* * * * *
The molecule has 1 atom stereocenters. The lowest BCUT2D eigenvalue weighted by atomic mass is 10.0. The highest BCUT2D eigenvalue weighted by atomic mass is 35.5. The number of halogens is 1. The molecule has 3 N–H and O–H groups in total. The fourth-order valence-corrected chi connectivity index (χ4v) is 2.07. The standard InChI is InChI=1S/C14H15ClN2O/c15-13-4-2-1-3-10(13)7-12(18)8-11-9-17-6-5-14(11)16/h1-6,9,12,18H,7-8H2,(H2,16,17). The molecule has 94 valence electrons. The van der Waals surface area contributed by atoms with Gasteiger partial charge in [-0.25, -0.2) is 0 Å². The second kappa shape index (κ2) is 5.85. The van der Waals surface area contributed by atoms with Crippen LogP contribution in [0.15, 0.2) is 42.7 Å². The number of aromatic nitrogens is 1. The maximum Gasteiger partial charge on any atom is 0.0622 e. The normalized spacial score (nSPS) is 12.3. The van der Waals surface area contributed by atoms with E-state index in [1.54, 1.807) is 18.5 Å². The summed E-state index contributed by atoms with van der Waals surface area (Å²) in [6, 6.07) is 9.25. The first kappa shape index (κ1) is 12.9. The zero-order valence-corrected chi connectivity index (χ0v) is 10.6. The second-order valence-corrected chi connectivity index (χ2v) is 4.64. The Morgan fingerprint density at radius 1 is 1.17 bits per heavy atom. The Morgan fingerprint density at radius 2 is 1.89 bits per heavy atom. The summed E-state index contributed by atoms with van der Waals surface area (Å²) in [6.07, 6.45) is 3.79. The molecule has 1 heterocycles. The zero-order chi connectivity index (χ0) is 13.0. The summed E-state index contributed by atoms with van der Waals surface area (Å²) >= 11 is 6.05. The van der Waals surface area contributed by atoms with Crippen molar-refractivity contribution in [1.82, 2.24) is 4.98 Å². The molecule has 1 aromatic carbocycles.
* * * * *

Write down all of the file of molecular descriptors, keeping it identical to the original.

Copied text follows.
The molecule has 1 atom stereocenters. The lowest BCUT2D eigenvalue weighted by atomic mass is 10.0. The highest BCUT2D eigenvalue weighted by atomic mass is 35.5. The number of halogens is 1. The molecule has 3 N–H and O–H groups in total. The fourth-order valence-corrected chi connectivity index (χ4v) is 2.07. The standard InChI is InChI=1S/C14H15ClN2O/c15-13-4-2-1-3-10(13)7-12(18)8-11-9-17-6-5-14(11)16/h1-6,9,12,18H,7-8H2,(H2,16,17). The molecule has 94 valence electrons. The van der Waals surface area contributed by atoms with Gasteiger partial charge in [-0.25, -0.2) is 0 Å². The second kappa shape index (κ2) is 5.85. The van der Waals surface area contributed by atoms with Crippen LogP contribution in [0.15, 0.2) is 42.7 Å². The number of aromatic nitrogens is 1. The maximum Gasteiger partial charge on any atom is 0.0622 e. The normalized spacial score (nSPS) is 12.3. The van der Waals surface area contributed by atoms with E-state index in [1.54, 1.807) is 18.5 Å². The summed E-state index contributed by atoms with van der Waals surface area (Å²) in [6, 6.07) is 9.25. The first kappa shape index (κ1) is 12.9. The zero-order valence-corrected chi connectivity index (χ0v) is 10.6. The second-order valence-corrected chi connectivity index (χ2v) is 4.64. The Morgan fingerprint density at radius 1 is 1.17 bits per heavy atom. The Morgan fingerprint density at radius 2 is 1.89 bits per heavy atom. The summed E-state index contributed by atoms with van der Waals surface area (Å²) in [6.07, 6.45) is 3.79. The molecule has 1 heterocycles. The zero-order chi connectivity index (χ0) is 13.0. The summed E-state index contributed by atoms with van der Waals surface area (Å²) >= 11 is 6.05. The van der Waals surface area contributed by atoms with Crippen molar-refractivity contribution in [1.82, 2.24) is 4.98 Å². The molecule has 1 aromatic carbocycles.